INDUSTRIAL RELATIONS ACTS, 1946 TO 1990
SECTION 26(1), INDUSTRIAL RELATIONS ACT, 1990
JAMES MC MAHON LIMITED
(REPRESENTED BY IRISH BUSINESS AND EMPLOYERS' CONFEDERATION)
- AND -
BUILDING AND ALLIED TRADES' UNION
1. Change in work practices.
2. Treaty Handles is a long established business within James McMahon Limited. It is involved in the manufacture of agricultural and tool handles and was transferred to the Corcornee plant in Limerick in 1991.
In May, 1994, the woodcutting machinists in the Company were asked to fill out production sheets detailing the transfer of timber between the Company and Treaty Handles. The workers agreed to do so on a voluntary basis.
On 3rd July, 1995, management suspended one of the workers for 2 days for leaving his workplace following an accident. The worker did not advise the Company at the time that he was leaving. Following this incident the machinists decided to stop filling in the production sheets. Unofficial industrial action followed. Following a meeting with the Labour Relations Commission (LRC) a return to normal working was agreed. At present , the workers are still filling in the production sheets, 5 of them under protest.
The dispute was the subject of a number of conciliation conferences with the LRC, the final one being on 8th November, 1995. As no agreement was reached, the dispute was referred to the Labour Court in accordance with Section 26(1) of the Industrial Relations Act, 1990. A Labour Court hearing took place on 2nd July, 1996, in Limerick.
3. 1. The workers agreed to fill in the production sheets on a voluntary basis. They are entitled to stop filling in the forms if they choose to do so. They were informed that the sole purpose of the exercise was to record the transfer of timber from one firm to another. However, during 1994/5 the records were used to imply that one of the machinists was not producing as much as he could. Recording of the transfer of the timber is a management function.
2. There have been a number of unfair incidents in recent years, including management rejecting the up-grading of junior helpers, and the worker being suspended following his accident at work. The workers are not seeking any compensation regarding the filling in of the production sheets.
4. 1. The filling out of production sheets is a standard operational requirement in the Company. It was already an established practice within Treaty Handles. The members' claim for additional money for completing the production sheets is cost increasing and precluded under Clause 6 of the Programme for Competitiveness and Work (PCW).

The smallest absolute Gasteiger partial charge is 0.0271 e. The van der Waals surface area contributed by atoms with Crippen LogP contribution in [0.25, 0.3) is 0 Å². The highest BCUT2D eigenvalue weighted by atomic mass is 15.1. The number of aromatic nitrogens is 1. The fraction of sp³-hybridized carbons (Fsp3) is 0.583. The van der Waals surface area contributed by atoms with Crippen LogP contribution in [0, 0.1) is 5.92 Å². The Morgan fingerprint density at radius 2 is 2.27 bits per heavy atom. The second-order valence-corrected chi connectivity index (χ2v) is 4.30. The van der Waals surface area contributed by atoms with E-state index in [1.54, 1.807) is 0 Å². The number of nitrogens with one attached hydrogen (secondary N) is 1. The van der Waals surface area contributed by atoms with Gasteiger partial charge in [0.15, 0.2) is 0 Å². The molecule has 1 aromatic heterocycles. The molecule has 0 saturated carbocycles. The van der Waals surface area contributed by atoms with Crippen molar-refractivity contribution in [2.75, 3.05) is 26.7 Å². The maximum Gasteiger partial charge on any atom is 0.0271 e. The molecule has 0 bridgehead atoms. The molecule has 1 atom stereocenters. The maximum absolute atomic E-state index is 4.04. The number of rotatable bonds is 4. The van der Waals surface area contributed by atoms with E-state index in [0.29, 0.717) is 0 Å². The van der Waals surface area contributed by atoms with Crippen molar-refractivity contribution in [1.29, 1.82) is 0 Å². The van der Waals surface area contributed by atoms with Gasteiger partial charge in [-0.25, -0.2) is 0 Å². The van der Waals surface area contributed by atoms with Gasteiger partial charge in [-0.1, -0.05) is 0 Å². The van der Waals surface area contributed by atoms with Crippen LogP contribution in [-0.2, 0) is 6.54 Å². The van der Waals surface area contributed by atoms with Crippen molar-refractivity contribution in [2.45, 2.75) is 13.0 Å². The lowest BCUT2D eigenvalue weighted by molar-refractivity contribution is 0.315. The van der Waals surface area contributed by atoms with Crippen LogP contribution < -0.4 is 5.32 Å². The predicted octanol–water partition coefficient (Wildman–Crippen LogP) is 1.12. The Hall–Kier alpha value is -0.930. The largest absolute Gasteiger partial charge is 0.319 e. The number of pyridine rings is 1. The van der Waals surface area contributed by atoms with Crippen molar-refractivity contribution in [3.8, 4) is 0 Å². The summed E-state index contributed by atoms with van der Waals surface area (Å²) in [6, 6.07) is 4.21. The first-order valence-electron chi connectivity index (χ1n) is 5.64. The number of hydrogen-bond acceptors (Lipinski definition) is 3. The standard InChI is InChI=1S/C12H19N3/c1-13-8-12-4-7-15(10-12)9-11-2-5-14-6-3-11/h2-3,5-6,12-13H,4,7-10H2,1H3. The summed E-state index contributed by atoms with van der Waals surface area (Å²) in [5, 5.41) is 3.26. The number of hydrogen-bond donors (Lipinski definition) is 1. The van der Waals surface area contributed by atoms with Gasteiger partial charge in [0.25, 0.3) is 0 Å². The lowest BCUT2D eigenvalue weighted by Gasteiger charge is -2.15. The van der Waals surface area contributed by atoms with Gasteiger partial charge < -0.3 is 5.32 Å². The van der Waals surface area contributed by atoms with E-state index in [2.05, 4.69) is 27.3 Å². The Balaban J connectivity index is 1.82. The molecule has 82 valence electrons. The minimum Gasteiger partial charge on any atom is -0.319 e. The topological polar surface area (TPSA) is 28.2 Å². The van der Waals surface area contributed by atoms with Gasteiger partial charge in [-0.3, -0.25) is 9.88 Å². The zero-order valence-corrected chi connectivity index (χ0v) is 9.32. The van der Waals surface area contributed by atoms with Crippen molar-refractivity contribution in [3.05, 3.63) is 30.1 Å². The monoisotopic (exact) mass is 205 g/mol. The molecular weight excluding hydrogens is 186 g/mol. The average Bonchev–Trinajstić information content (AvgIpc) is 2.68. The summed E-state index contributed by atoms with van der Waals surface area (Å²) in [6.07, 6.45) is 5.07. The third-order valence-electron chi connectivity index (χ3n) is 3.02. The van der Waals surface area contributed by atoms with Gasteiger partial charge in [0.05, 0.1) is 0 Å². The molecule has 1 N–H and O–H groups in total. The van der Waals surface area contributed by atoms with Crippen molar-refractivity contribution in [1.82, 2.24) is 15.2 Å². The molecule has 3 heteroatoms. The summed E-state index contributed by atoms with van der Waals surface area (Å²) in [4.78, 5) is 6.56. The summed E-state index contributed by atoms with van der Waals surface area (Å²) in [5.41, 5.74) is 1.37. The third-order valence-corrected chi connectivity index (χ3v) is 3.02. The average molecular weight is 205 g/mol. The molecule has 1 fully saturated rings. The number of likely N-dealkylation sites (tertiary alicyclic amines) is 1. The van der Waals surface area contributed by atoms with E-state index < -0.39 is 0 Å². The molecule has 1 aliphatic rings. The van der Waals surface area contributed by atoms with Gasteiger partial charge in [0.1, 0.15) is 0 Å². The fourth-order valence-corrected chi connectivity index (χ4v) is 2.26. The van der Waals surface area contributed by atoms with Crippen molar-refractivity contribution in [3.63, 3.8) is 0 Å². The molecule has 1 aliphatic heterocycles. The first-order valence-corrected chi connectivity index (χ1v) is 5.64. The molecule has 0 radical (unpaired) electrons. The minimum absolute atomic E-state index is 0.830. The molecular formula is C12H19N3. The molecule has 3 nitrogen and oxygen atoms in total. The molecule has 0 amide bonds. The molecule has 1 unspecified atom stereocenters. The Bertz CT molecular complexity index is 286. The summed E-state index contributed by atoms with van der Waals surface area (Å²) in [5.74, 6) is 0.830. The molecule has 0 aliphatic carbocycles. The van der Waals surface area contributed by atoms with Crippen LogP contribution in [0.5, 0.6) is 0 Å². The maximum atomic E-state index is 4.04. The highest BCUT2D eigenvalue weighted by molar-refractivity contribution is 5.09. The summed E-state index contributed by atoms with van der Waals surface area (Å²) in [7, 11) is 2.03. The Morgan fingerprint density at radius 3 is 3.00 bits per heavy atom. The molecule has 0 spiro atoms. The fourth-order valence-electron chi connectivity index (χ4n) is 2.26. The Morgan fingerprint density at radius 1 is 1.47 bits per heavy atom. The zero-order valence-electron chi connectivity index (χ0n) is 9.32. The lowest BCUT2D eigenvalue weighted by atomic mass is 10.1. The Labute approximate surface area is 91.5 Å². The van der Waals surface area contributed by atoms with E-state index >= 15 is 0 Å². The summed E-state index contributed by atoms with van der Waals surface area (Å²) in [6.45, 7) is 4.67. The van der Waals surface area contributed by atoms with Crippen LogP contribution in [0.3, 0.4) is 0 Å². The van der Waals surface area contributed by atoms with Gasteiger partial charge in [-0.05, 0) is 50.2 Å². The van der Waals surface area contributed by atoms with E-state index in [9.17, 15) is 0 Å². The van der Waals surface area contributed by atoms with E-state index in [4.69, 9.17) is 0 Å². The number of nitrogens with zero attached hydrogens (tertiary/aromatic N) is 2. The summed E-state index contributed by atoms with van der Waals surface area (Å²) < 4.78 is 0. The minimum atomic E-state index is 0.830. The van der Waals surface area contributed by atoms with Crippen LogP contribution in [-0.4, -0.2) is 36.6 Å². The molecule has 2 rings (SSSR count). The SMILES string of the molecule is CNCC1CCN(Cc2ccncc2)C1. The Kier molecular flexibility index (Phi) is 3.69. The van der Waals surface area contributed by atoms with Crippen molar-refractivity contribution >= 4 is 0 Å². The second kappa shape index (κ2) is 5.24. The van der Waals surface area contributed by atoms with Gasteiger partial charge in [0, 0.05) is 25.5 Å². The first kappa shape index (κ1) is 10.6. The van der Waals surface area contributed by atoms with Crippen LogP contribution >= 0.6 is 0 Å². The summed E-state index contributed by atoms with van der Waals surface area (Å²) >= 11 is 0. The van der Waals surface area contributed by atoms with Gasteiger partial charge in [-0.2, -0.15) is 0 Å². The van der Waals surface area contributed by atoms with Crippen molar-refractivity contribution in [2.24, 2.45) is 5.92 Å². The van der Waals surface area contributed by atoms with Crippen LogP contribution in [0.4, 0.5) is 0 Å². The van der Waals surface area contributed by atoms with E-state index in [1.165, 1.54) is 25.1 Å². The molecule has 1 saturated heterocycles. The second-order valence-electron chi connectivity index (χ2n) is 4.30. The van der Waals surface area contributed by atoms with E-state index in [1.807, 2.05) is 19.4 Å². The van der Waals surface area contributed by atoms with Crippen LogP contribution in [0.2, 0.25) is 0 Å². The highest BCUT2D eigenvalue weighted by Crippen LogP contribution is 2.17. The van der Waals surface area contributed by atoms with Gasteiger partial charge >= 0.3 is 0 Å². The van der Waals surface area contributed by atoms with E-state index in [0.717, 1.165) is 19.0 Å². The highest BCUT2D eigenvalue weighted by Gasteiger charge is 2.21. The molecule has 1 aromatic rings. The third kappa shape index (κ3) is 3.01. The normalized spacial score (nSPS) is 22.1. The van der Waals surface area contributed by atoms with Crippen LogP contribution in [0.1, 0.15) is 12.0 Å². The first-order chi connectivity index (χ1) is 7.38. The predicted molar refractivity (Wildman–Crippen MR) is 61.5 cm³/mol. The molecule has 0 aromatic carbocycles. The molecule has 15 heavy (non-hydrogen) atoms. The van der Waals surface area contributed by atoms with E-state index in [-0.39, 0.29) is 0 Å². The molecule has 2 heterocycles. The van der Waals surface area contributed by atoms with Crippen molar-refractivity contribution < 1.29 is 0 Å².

2. When the Company informed the Union that it was going to suspend the worker following his accident at work, the members threatened to stop filling in the production sheets. The Company withdrew the suspension but the members still refused to complete the production sheets. This was followed by unofficial industrial action. There is a Company/Union Agreement regarding grievance procedures which the Union ignored. The unofficial action was financially damaging to the Company.
Given the need at the present time for management and workers to co-operate with one another in the interests of ensuring companies survive and develop, and secure and sustainable employment is provided, the Court is seriously disturbed that an issue such as the filling of production sheets should give rise to a dispute.
It is clear to the Court that this issue is only a symptom of the lack of trust and the poor climate of relations which exist in the Company.
In the view of the Court, it is time both parties addressed this matter and made an earnest endeavour to put in place procedures and develop attitudes towards one another which will serve to improve and develop industrial relations generally.
In the event the parties find difficulty with this course, they should seek the assistance of the Advisory Service of the Labour Relations Commission or other such appropriate body that may be acceptable.
The Court finds that the filling of production sheets is the accepted norm in large number of companies throughout the Country. Accordingly, the Court considers the employees should complete the production sheets as at present, pending the outcome of the exercise referred to above.
The Court so recommends.
Signed on behalf of the Labour Court
28th August, 1996______________________
Enquiries concerning this Recommendation should be addressed to Ciaran O'Neill, Court Secretary.